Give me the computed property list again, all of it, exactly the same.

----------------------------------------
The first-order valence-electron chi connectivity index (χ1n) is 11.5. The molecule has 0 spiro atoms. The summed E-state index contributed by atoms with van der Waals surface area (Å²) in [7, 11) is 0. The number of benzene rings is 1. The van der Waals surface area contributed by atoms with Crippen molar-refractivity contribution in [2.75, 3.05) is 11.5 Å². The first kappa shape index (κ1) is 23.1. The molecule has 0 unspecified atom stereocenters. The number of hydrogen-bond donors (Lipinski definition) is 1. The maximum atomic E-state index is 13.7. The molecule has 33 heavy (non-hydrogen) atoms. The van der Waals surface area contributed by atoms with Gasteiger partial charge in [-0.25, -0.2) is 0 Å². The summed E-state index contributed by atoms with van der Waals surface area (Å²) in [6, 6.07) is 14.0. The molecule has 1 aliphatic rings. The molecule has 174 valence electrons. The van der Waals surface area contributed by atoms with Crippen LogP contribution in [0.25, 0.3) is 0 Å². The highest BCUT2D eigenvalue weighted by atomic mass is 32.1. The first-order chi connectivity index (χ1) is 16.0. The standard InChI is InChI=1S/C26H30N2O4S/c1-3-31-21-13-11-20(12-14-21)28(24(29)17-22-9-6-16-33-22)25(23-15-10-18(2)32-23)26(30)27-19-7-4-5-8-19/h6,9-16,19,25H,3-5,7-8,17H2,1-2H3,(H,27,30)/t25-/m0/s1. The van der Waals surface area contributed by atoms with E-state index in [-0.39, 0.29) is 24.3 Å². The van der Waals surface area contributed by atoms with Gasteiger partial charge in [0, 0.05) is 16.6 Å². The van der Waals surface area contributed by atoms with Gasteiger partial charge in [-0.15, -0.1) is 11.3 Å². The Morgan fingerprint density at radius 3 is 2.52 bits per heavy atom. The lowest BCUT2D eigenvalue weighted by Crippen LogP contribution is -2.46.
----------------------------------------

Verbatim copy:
The first-order valence-electron chi connectivity index (χ1n) is 11.5. The molecule has 0 spiro atoms. The summed E-state index contributed by atoms with van der Waals surface area (Å²) in [7, 11) is 0. The number of benzene rings is 1. The van der Waals surface area contributed by atoms with Crippen molar-refractivity contribution in [2.75, 3.05) is 11.5 Å². The first kappa shape index (κ1) is 23.1. The molecule has 0 unspecified atom stereocenters. The number of hydrogen-bond donors (Lipinski definition) is 1. The maximum atomic E-state index is 13.7. The molecule has 33 heavy (non-hydrogen) atoms. The van der Waals surface area contributed by atoms with Gasteiger partial charge in [-0.25, -0.2) is 0 Å². The summed E-state index contributed by atoms with van der Waals surface area (Å²) in [6, 6.07) is 14.0. The molecule has 1 aliphatic rings. The molecule has 174 valence electrons. The van der Waals surface area contributed by atoms with Crippen LogP contribution in [0.25, 0.3) is 0 Å². The highest BCUT2D eigenvalue weighted by atomic mass is 32.1. The first-order chi connectivity index (χ1) is 16.0. The standard InChI is InChI=1S/C26H30N2O4S/c1-3-31-21-13-11-20(12-14-21)28(24(29)17-22-9-6-16-33-22)25(23-15-10-18(2)32-23)26(30)27-19-7-4-5-8-19/h6,9-16,19,25H,3-5,7-8,17H2,1-2H3,(H,27,30)/t25-/m0/s1. The van der Waals surface area contributed by atoms with E-state index in [-0.39, 0.29) is 24.3 Å². The van der Waals surface area contributed by atoms with Gasteiger partial charge in [0, 0.05) is 16.6 Å². The van der Waals surface area contributed by atoms with Gasteiger partial charge in [-0.15, -0.1) is 11.3 Å². The Morgan fingerprint density at radius 3 is 2.52 bits per heavy atom. The lowest BCUT2D eigenvalue weighted by Crippen LogP contribution is -2.46.